Epidemiology of nail infection due to keratinophilic fungi
Josep M. Torres-Rodríguez and Olga López-Jodra
Clinical and Experimental Mycology Research Group (GREMEC), IMIM, Autonomous University of Barcelona, Spain
This chapter is a review of the data available on the most frequent etiological agents as well as several occasional ones, and includes the methods used for a more accurate diagnosis. Although there is no doubting the importance of dermatophyte fungi, especially Trichophyton rubrum, as the causative agents of tinea unguium, the etiological role of some keratinophilic yeasts and moulds is more controversial as they are so-called opportunistic agents of onychomycosis. To a large extent the clinical forms of onychomycosis refer to a particular fungus or group of fungi, some of which, like Scytalidium/Hendersonula for example, are only found in certain regions with a warm climate.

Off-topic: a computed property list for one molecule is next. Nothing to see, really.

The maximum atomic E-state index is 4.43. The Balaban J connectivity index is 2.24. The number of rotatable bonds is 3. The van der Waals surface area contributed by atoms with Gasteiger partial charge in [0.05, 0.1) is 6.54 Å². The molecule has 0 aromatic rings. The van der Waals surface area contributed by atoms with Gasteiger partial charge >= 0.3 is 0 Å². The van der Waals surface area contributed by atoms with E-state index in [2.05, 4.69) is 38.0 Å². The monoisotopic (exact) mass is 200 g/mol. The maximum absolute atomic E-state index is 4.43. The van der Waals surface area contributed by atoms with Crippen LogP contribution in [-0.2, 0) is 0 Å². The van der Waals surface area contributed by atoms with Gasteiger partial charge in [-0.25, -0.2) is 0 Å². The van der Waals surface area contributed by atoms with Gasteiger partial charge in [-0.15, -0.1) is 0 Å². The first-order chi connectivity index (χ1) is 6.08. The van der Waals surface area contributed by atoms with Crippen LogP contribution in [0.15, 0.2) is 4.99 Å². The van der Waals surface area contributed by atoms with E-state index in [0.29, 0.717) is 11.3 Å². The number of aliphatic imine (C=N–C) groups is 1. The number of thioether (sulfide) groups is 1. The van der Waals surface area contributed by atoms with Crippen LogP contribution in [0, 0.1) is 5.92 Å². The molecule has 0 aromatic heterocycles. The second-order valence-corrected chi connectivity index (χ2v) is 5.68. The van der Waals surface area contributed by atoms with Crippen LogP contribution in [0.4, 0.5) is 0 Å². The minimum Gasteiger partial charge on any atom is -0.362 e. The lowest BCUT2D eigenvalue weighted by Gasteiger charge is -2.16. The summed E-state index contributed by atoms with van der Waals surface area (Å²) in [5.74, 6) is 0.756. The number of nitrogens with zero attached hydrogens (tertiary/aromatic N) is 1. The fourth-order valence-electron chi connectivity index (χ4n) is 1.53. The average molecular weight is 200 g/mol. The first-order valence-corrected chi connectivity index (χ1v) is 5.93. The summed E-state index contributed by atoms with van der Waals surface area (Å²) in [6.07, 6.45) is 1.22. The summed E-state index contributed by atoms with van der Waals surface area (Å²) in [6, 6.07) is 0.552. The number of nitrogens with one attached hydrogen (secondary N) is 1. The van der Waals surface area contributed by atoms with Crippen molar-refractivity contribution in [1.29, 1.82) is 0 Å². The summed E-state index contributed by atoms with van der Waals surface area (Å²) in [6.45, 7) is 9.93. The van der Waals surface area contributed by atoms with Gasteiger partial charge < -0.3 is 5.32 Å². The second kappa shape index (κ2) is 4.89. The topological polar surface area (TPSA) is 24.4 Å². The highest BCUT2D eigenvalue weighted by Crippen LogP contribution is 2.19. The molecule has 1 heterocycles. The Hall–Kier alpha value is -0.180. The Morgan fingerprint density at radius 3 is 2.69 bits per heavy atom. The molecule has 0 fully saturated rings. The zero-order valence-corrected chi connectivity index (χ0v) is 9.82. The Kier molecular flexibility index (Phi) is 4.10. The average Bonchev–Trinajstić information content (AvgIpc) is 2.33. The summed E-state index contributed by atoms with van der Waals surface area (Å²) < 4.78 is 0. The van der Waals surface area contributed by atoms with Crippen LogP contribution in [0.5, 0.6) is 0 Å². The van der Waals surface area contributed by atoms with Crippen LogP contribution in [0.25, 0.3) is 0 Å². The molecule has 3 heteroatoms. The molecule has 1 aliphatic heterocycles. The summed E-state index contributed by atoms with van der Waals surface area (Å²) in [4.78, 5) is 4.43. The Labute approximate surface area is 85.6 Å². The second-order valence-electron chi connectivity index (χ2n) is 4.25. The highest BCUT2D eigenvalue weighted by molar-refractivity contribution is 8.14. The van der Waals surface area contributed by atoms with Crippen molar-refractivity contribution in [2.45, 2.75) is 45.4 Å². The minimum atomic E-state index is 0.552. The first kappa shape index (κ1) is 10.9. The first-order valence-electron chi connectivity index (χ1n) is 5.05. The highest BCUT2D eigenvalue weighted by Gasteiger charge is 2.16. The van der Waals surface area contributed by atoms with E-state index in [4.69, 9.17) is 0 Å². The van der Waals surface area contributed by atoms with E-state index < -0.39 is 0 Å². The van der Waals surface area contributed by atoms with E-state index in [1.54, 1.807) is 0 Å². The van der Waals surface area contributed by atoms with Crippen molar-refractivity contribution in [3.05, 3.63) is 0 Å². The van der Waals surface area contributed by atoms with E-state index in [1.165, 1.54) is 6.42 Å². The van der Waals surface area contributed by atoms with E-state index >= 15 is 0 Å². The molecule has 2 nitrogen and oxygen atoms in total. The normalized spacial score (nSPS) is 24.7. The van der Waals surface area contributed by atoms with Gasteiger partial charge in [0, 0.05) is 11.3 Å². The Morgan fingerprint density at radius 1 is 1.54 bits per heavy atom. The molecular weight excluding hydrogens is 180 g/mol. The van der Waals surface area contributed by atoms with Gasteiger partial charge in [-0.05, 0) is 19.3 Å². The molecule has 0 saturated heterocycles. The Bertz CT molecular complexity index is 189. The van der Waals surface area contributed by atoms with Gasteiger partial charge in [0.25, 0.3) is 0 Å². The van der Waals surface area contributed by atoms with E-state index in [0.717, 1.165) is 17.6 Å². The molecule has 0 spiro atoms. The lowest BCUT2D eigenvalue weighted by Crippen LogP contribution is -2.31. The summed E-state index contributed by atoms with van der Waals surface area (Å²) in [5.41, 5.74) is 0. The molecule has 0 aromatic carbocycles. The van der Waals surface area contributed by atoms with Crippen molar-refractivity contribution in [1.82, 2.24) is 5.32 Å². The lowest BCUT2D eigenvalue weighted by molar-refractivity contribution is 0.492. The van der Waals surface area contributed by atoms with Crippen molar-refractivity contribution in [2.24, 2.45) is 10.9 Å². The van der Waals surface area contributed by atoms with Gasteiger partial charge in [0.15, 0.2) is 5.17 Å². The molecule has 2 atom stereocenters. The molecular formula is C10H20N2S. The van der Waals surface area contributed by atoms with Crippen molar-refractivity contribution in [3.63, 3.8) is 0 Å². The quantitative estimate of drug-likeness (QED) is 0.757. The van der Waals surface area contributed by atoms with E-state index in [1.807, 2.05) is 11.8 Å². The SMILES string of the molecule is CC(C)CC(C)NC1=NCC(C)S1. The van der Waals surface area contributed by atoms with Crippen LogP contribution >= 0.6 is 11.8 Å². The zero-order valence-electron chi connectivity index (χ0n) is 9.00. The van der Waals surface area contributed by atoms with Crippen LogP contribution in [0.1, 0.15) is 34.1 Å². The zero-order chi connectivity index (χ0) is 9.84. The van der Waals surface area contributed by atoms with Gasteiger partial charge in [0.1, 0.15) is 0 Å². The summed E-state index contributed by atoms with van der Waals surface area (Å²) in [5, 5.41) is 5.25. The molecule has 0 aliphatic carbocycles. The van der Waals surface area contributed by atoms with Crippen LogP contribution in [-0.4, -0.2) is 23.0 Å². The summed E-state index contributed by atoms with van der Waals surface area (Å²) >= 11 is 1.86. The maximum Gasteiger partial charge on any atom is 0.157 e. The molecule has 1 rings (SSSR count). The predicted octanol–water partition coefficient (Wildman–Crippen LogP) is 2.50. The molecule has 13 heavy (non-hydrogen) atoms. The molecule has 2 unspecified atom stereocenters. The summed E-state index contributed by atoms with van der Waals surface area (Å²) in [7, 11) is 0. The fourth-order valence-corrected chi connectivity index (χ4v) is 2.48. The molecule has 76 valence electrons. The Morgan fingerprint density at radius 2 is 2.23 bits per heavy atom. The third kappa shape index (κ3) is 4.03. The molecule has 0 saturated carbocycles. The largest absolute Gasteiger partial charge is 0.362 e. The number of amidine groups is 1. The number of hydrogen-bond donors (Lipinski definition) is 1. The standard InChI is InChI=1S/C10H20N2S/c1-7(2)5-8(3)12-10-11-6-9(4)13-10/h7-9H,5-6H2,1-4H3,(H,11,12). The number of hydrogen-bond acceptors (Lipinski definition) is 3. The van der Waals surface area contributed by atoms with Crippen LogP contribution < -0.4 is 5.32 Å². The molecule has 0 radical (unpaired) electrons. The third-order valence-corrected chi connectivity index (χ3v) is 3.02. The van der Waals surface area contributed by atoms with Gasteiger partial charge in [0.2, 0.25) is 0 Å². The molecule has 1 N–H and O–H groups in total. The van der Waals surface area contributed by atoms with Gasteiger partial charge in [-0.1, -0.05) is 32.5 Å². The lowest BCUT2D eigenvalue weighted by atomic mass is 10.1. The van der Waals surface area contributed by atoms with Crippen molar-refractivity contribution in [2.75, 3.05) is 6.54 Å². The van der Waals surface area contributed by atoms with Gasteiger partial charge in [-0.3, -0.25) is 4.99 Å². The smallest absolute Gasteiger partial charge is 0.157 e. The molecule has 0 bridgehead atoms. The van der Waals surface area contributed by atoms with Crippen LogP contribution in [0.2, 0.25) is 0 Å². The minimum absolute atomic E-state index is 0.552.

Although there is the belief that onychomycosis has increased its presence, especially in developed countries, the data available on its prevalence is limited and varies considerably according to the origin of the publication and the study method.
Consideration is given to the factors favouring infection, the low incidence of this mycosis among the younger age group, and the social and economic impact of onychomycosis in developed countries.
In: Kushwaha RKS, Guarro J (Eds.). Biology
of Dermatophytes and other Keratinophilic Fungi.